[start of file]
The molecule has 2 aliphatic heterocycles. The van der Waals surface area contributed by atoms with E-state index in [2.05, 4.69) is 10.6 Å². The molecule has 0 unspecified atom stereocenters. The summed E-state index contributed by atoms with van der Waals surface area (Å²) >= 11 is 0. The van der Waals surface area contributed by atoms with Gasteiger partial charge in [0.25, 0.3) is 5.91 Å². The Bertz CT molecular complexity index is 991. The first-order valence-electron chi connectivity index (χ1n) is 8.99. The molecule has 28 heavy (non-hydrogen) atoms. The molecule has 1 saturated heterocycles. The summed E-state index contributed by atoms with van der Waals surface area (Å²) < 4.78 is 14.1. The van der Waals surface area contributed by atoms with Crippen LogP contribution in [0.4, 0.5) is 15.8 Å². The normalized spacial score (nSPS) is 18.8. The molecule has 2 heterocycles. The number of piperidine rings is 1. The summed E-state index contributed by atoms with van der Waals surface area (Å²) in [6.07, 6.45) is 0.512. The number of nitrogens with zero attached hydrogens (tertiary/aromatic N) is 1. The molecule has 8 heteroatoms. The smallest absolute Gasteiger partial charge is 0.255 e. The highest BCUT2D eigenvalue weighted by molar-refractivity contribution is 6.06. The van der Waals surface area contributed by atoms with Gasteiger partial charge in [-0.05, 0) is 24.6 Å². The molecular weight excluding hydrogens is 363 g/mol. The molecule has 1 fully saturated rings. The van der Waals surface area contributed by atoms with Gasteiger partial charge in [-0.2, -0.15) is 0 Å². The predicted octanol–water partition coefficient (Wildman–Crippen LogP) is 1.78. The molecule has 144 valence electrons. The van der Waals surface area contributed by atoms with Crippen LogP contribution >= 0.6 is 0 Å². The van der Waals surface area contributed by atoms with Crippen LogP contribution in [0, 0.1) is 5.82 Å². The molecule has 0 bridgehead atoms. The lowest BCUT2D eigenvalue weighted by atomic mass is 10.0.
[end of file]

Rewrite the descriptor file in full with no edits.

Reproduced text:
The molecule has 2 aliphatic heterocycles. The van der Waals surface area contributed by atoms with E-state index in [2.05, 4.69) is 10.6 Å². The molecule has 0 unspecified atom stereocenters. The summed E-state index contributed by atoms with van der Waals surface area (Å²) >= 11 is 0. The van der Waals surface area contributed by atoms with Gasteiger partial charge in [0.25, 0.3) is 5.91 Å². The Bertz CT molecular complexity index is 991. The first-order valence-electron chi connectivity index (χ1n) is 8.99. The molecule has 28 heavy (non-hydrogen) atoms. The molecule has 1 saturated heterocycles. The summed E-state index contributed by atoms with van der Waals surface area (Å²) < 4.78 is 14.1. The van der Waals surface area contributed by atoms with Crippen LogP contribution in [0.4, 0.5) is 15.8 Å². The normalized spacial score (nSPS) is 18.8. The molecule has 2 heterocycles. The number of piperidine rings is 1. The summed E-state index contributed by atoms with van der Waals surface area (Å²) in [6.07, 6.45) is 0.512. The number of nitrogens with zero attached hydrogens (tertiary/aromatic N) is 1. The molecule has 8 heteroatoms. The smallest absolute Gasteiger partial charge is 0.255 e. The highest BCUT2D eigenvalue weighted by molar-refractivity contribution is 6.06. The van der Waals surface area contributed by atoms with Gasteiger partial charge in [-0.05, 0) is 24.6 Å². The molecular weight excluding hydrogens is 363 g/mol. The molecule has 1 fully saturated rings. The van der Waals surface area contributed by atoms with Gasteiger partial charge in [-0.2, -0.15) is 0 Å². The predicted octanol–water partition coefficient (Wildman–Crippen LogP) is 1.78. The molecule has 144 valence electrons. The van der Waals surface area contributed by atoms with Crippen LogP contribution >= 0.6 is 0 Å². The van der Waals surface area contributed by atoms with Crippen LogP contribution in [0, 0.1) is 5.82 Å². The molecule has 0 bridgehead atoms. The lowest BCUT2D eigenvalue weighted by atomic mass is 10.0.